Message: I have worked for the Catholic Church most of my life. I have seen many relationships that were hushed. I do find that the Church is a safe place for the clergy to be a couple, or carry on the relationships. I know of one couple who are Fathers, that have spent every free moment with each other as a couple for the past 40 years. Be it that they are not married but they are a couple. The Church defines relationships as man and wife, but allows the gay relationships to flourish in the shadows. I was told while working for a parish that the church does not have an open opinion of the gay life style,I was also told that the Catholic Church in the southern california region was 66 percent Gay, this was from a minister in a seminary. How could they support the proposition against gay marriage when they are 66% gay? I think it's talking out of both sides of their pulpits. What can we do to bring these truths to the parishoners so they are aware? We need to make a change to make it right for the gay clergy that are forced out of the church for speaking up about this.
Just Tell MamaFollow @freedom2marry
I've edited your letter to focus on the core issue: What should we do when we know that specific religious leaders whose organizations consider the LGBT lifestyle sinful are living semi-secret LGBT lives?
Most often, these folks are silent about LGBT issues. Only a small minority are flamingly ranti-gay as are certain famously outed evangelical preachers, for example. Most often, they have a private collection of reasons for remaining in institutions that would condemn them if their private lives were made public. Most LGBT readers here have no sympathy for their reasons that might include the following:
- I have never personally preached against the LGBT community.
- I am privately supportive of any LGBT person who comes to me seeking counsel or comfort.
- I am too old to leave my church and try to start a new career.
- I wrestle privately with my guilt over being gay.
- My private life is no one's business but mine. It doesn't impact my ministry.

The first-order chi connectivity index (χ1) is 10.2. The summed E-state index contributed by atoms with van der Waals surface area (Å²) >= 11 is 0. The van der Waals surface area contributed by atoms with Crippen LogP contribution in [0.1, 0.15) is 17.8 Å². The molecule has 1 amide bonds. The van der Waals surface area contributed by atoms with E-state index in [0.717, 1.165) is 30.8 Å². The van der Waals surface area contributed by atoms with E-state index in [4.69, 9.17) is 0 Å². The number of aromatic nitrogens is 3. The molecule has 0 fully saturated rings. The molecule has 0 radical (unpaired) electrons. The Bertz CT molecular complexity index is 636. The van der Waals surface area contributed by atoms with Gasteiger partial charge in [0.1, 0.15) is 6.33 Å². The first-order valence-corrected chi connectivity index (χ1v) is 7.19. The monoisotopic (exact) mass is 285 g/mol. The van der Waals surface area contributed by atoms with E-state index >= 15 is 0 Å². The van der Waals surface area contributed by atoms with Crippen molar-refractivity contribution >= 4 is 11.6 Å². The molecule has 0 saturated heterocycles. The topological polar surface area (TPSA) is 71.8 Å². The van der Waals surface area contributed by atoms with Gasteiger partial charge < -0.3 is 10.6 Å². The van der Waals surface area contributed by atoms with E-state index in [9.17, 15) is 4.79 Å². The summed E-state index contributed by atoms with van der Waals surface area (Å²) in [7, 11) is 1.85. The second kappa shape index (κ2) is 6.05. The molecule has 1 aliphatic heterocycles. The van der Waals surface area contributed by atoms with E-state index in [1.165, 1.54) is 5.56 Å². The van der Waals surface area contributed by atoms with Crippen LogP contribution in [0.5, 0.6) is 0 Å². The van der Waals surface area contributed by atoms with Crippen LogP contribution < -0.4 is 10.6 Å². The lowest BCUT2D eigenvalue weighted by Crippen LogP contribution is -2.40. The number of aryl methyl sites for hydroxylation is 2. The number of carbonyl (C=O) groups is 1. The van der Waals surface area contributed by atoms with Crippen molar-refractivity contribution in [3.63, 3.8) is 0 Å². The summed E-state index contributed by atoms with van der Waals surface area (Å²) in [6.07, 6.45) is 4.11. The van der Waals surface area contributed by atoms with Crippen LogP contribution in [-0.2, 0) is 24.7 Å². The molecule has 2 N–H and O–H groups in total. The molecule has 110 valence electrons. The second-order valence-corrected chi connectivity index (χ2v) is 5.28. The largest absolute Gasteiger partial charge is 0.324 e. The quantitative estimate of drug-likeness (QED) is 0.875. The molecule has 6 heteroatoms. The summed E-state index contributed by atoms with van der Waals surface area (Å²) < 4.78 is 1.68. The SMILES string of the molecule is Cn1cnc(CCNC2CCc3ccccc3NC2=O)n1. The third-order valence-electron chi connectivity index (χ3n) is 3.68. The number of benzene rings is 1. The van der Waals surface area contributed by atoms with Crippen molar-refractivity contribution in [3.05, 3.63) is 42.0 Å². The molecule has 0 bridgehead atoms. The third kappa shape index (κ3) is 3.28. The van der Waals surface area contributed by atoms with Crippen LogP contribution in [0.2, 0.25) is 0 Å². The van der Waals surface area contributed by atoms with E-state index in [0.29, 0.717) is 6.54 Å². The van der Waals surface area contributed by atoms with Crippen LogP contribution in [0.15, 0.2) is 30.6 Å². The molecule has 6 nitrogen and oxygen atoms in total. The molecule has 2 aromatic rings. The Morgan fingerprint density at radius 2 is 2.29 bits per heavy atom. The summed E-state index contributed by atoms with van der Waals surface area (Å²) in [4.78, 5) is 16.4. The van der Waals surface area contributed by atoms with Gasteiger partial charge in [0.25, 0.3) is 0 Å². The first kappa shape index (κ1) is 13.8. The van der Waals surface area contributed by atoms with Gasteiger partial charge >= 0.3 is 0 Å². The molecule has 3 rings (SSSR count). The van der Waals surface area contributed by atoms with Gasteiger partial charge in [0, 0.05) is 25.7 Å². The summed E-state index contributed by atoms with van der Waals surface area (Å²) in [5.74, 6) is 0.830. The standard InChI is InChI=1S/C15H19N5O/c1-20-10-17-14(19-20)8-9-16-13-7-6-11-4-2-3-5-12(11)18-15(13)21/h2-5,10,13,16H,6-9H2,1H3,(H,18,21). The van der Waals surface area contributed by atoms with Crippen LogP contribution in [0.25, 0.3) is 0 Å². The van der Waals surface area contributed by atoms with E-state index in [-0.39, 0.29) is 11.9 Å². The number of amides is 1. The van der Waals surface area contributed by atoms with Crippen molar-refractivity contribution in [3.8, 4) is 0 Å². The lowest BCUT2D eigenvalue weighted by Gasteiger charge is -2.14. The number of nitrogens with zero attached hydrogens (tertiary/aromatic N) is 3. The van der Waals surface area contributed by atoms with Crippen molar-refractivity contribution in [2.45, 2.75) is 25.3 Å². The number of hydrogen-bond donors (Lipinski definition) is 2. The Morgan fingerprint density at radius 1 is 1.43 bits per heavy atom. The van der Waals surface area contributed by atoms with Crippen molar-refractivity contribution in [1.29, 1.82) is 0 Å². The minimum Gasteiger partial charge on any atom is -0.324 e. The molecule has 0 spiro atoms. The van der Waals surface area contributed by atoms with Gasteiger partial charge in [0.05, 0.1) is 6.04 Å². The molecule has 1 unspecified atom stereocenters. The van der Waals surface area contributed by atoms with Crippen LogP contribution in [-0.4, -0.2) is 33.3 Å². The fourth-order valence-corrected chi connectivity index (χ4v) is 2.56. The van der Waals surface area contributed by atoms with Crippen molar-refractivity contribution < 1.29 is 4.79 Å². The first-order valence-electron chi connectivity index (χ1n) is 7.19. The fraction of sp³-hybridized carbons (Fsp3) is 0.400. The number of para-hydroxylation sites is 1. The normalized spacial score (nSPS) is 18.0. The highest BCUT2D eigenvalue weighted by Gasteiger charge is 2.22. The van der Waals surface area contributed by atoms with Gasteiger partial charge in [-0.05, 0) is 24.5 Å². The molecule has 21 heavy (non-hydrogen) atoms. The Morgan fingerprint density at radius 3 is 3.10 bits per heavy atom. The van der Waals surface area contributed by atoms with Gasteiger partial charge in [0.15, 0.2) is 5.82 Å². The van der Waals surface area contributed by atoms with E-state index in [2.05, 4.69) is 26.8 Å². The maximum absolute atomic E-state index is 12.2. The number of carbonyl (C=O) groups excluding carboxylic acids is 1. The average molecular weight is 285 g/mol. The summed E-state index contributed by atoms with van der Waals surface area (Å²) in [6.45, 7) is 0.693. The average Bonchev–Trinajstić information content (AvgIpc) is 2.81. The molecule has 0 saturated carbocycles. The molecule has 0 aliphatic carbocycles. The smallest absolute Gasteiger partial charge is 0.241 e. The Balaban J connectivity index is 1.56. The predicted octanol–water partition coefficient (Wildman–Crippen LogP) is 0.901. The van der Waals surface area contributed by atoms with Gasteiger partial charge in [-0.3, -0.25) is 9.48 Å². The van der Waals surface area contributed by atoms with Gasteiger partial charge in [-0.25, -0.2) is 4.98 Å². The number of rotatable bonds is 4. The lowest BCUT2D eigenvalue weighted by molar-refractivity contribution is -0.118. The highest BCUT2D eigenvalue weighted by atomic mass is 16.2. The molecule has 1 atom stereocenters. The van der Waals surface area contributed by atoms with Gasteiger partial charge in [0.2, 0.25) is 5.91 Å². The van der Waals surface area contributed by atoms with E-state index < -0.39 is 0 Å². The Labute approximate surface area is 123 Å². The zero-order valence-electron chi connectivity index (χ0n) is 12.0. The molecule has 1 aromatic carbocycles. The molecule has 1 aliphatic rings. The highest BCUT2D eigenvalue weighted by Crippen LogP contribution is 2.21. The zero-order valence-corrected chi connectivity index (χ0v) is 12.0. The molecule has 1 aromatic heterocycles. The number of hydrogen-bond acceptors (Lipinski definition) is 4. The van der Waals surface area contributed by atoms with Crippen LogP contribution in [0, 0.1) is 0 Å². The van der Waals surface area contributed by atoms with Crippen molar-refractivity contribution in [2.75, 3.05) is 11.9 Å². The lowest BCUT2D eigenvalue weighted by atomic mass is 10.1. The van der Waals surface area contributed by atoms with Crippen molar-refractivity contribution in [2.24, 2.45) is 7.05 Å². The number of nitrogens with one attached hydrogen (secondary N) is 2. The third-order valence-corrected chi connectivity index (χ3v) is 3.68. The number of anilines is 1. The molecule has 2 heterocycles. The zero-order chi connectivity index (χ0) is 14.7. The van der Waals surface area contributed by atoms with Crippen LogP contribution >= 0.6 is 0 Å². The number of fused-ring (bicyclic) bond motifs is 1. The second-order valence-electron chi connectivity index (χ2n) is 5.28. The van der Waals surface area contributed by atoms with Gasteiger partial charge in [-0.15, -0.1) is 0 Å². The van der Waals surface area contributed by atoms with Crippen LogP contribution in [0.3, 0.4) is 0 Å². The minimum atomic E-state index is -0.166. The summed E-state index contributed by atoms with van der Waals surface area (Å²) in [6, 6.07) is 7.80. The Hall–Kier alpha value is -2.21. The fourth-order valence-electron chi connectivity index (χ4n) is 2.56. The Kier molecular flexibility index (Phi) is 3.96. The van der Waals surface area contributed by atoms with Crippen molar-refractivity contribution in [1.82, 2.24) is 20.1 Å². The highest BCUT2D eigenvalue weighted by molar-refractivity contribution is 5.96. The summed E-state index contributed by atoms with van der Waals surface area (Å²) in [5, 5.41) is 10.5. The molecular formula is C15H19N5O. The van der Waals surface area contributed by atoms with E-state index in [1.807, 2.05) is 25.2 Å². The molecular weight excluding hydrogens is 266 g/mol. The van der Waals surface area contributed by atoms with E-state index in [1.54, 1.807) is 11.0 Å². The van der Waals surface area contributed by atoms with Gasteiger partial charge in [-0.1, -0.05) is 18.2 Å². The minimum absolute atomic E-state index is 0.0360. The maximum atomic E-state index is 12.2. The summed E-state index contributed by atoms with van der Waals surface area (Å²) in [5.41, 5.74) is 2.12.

- I stay out of politics including any discussion of LGBT rights.
- I have done the best I could to work things out balancing my personal sexuality with the teachings of my church. The LGBT community needs to respect the personal boundaries I set for myself.
- I do not believe in "outing" anyone, including myself. Nobody but God knows the heart and soul of another person.
- I lead a life of extreme community service and generosity. Isn't that enough?
I have, dear JesuitJack, heard all these arguments come from the mouths of my fellow Catholic priests, some of whom were so damn likable and respectable in every other way that I would not have dreamed of blowing the whistle on them. (I am not saying I was right about feeling this way.) I am thinking of one priest who was secretary to our archbishop. He had a life partner, a local funeral director. Everyone in the town where they shared a home, knew they were close friends, but only a few of us among the clergy knew the extent of their relationship.
In one parish I worked for a pastor, an old theater queen whom I called Trixie, who kept his young lover, a decorator, in a nearby town where he was not so well known. Over dinner at their table, I began to feel for the first time in my life, a skin-crawling revulsion at the prospect of "playing house" with someone on the down-low a few days a week. It didn't help matters that I knew Trixie was skimming the weekly Bingo revenue in order to pay for his suburban love nest. In his mind, taking a cut of the collection to support his lover was his little way of striking back at the homophobia of the Catholic Church.
In the simple retelling of all this, I am flooded with the unpleasant feelings that drove me to leave that business and shake the dirt of that church off my shoes. No, I did not expose the gay clergy to the strong light of public disclosure. I wanted to quietly put it all behind me. To wash it out of my hair. To move on to a better life. That is why men like me are not whistle blowers, even though we probably should be.
So my answer to your question about what to do is to approach those men who are leading preposterous lives and demand that they step out into the light in strong support of their LGBT brothers and sisters and that they drag their friends out with them. In other words, you and I should stop enabling their insincere lifestyles. When speaking with other people who know them, you might make a point of identifying them as gay. Take the lid off pious denial. When you encounter a church lady in the supermarket who mentions that Father Jim went on vacation to Palm Springs with his friend, correct her by saying "You mean his homosexual lover don't you?"
After I was out to my mother who was a parish secretary which meant she held first rank among all Catholic church ladies, I used to take particular delight in doing that whenever she would mention the name of a gay priest. Eventually, she stopped being shocked and had to rethink her conviction that all these lovely men, myself included, were destined for hell.
Someday, all of this nonsense will be over. None of us should expect to topple centuries of church hypocrisy on our own, but if we each remove just one stone from the wall....
Rome was not unbuilt in a day.